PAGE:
Woman sues Pop-Tarts for $5 million as they don't have enough strawberries
The Karen’s have upped their game
Kellogg is being sued for $5 million because a woman believes its “Whole Grain Frosted Strawberry” Pop-Tarts are actually deceiving customers.
Claiming that the product is misleading due to its lack of transparency, Elizabeth Russett of New York was so miffed about the filling that she is now suing the company, reports NBC.
“Strawberries are the Product’s characterizing ingredient, since their amount has a material bearing on price and consumer acceptance, and consumers expect they are present in an amount greater than other fruits,” reads the lawsuit.
“The Product’s common or usual name of ‘Whole Grain Frosted Strawberry Toaster Pastries,’ is false, deceptive, and misleading, because it contains mostly non-strawberry fruit ingredients.”
Russett says she would not have bought the pop tarts if she had known that the filling is not pure strawberry, or better yet, she would have paid less.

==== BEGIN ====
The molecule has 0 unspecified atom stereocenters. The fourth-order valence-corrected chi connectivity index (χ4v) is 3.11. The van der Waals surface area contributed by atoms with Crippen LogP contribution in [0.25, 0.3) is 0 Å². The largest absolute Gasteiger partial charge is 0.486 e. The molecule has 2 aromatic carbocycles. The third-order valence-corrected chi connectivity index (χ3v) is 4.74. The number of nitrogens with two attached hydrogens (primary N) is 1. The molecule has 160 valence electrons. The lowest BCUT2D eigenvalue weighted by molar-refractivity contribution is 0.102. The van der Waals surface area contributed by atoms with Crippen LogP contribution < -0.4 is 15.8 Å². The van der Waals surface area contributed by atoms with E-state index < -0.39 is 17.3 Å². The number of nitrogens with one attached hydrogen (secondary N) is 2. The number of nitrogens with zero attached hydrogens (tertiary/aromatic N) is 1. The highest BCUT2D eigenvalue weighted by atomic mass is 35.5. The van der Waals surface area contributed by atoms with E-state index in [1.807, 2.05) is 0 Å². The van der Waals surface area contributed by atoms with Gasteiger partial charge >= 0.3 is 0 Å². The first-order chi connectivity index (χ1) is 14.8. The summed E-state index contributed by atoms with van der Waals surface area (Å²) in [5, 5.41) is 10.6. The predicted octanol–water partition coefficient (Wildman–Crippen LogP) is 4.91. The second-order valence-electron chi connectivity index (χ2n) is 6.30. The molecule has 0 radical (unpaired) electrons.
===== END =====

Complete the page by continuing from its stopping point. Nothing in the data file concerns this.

Funnily enough, this is one of two lawsuits in effect against Kellogg, with another woman in Illinois suing for similar reasons.
“A reasonable consumer knows that this is a toaster pastry a quarter-inch thick. We know we’re dealing with filling going into a pastry,” said Spencer Sheehan, the lawyer representing both women in their legal battle.
“Of that fruit filling, they should be able to expect that it’s mainly strawberry.”
He continued: “Consumers deserve to know that when they see something labeled as ‘strawberry,’ it mainly contains strawberry.
“Words have to have some meaning.”
But not everyone is on the side of the plaintiffs, with legal expert Adam Fox saying: “The claims asserted in these cases strike me as so weak that the courts confronting them may dismiss them as implausible.
“The notion that any plaintiff was moved to buy the products because of their belief that the products contained more strawberries than they actually do is likely to run into the reality that many, many consumers like the products because of the trusted brand with which they are associated or even just the taste or texture of the product.”
Kellogg told NBC News that they did not wish to comment.
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